Kevin Bjorke
Kevin Bjorke
8 min read

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Crunch Mope

This is one of those never-quite-finished entries that’s been long-lingering due to lack of time and attention — in this case it’s been months (there are some that are older… what can I say?) — the original save date was early 2005, and it’s lingered in “draft mode” ever since.

I was digging around on one afternoon and saw that after a lot of web traffic and game-industry furor back in November 2004, ea_spouse was still drawing hits from across the spectrum.

Now, I know a lot of folks at EA, I deal with them and know that a lot of them are happy, that they keep moving on from one project to the next, from group to group, production to production, and they’re doing fine. If the general picture were really as bleak as ea_spouse paints, then I doubt very much that anyone would work there for more than a few months. And that’s not the case — plenty of people at EA have been there, happy, for years.

Just the same, there can be problems in the industry. I regularly see people griping on message boards, usually about pay, hours, and credits. I read the recent article on IGDA purporting to be lessons for EA managers (and game managers in general), & I felt that the authors had gotten a few things wrong.

I don’t think this is really an EA issue at its core — maybe “ea_spouse” hails from there, but EA is just a big, easy target for journalists. Rather, it’s an industry-wide issue. There are many other companies, better and worse alike…

(Cartoon aside: VG Cats)

The games industry, spawned from the general computer graphics and animation industries, is by its nature dynamic and changeable. More than that — at least in its earlier days, it was mutable. It was really possible for a very small number of people — sometimes just one dedicated and brilliant person — to create things that would radically change the industry or create whole new genres. When Carmack & co made the Doom engine, that small group changed everything. When Blinn simplified the Cooke-Torrance illumination model, it changed everything. Toy Story? Photoshop? GeForce 256? Jurassic Park? Every one a work created by some small group of smart dynamos that blew-open the prevailing notions about what was possible.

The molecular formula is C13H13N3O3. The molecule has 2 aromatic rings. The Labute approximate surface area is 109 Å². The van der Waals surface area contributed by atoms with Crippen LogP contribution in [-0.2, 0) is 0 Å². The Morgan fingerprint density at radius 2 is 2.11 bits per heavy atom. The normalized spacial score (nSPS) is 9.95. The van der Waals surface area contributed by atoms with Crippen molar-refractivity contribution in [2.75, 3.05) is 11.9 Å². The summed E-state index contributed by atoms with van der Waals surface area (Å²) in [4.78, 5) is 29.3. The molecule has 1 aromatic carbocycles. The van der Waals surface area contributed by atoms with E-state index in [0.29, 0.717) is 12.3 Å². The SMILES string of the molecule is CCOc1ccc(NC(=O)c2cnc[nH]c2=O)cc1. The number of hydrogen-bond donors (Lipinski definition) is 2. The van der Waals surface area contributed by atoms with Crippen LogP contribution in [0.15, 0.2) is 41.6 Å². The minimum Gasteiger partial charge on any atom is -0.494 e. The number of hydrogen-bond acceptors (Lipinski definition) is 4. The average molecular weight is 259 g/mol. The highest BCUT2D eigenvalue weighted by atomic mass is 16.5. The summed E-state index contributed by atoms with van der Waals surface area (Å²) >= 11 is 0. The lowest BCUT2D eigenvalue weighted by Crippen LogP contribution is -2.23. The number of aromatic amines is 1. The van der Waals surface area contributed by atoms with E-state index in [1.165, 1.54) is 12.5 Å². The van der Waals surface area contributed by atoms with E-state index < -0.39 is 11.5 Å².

(Folks like Clayton Christensen & Tom Peters might argue that it still is mutable — we just don’t see how yet)

When you’re hot on the trail of a Big Idea, time is immaterial. You do it out of love for craft, love of what you’re doing, love of the idea that you’re out to change the world. It’s not a job, it’s What You Do, it’s a part of who you are and who you’re becoming, what you’re discovering and dreaming. That’s true either at the office or out, depending on the person. For the people spending 50 hours a week after work carefully airbrushing the side of their van, for someone carefully tweaking their website scripts every other day, or someone sure that they can just get the rig on that character just so because it’s never been done that way before.

The beauty of Big Ideas is that no one complains about them — those hundred-hour weeks spent on finding a way to get cool reflections aren’t a waste, they’re a part of life’s flow. The nasty part is, sometimes those Big Ideas make money. Sometimes they make a lot of money. And then the trouble starts.

The business-statistics sources IGDA quotes aren’t inherently bad, they’re good sources. A lot of the same sources can be found in books like Ed Yourdon’s Death March or even systems books like Deitrich Dorner’s The Logic of Failure. Probably my favorite of all such resources is on the web: The Software Program Manager’s Network is a great source on project management, risk assessment and management (and most of it has been already paid-for by our US tax dollars, so its resources are free to all).

The problem is that such sources don’t see the surrounding business environment as highly dynamic — rather, they see business as stable, as a broad zero-sum or low-growth background. If your business is expanding at a rate of 50% per year and bad management is costing you 12% productivity per year, well, guess what? You made money anyway. And what’s more, human nature being human nature, there’s more than a slight chance that those bad managers will be convinced that the reason they made money was because of their own sage and masterful leadership.

In a slower, more-stable business environment with 5% or 10% growth (or less), that 12% drop will get a manager fired. In a boom market, it won’t even be noticed. It may seem counter-intuitive, but successful innovation is an excellent breeding ground for bad managers. Good managers can exist there too — a good manager in a boom market will do better than a bad one, but the bad one has a good chance of survival — even encouragment — simply from the dumb luck of being in the right place at the right time. Anywhere else, they’d be dead.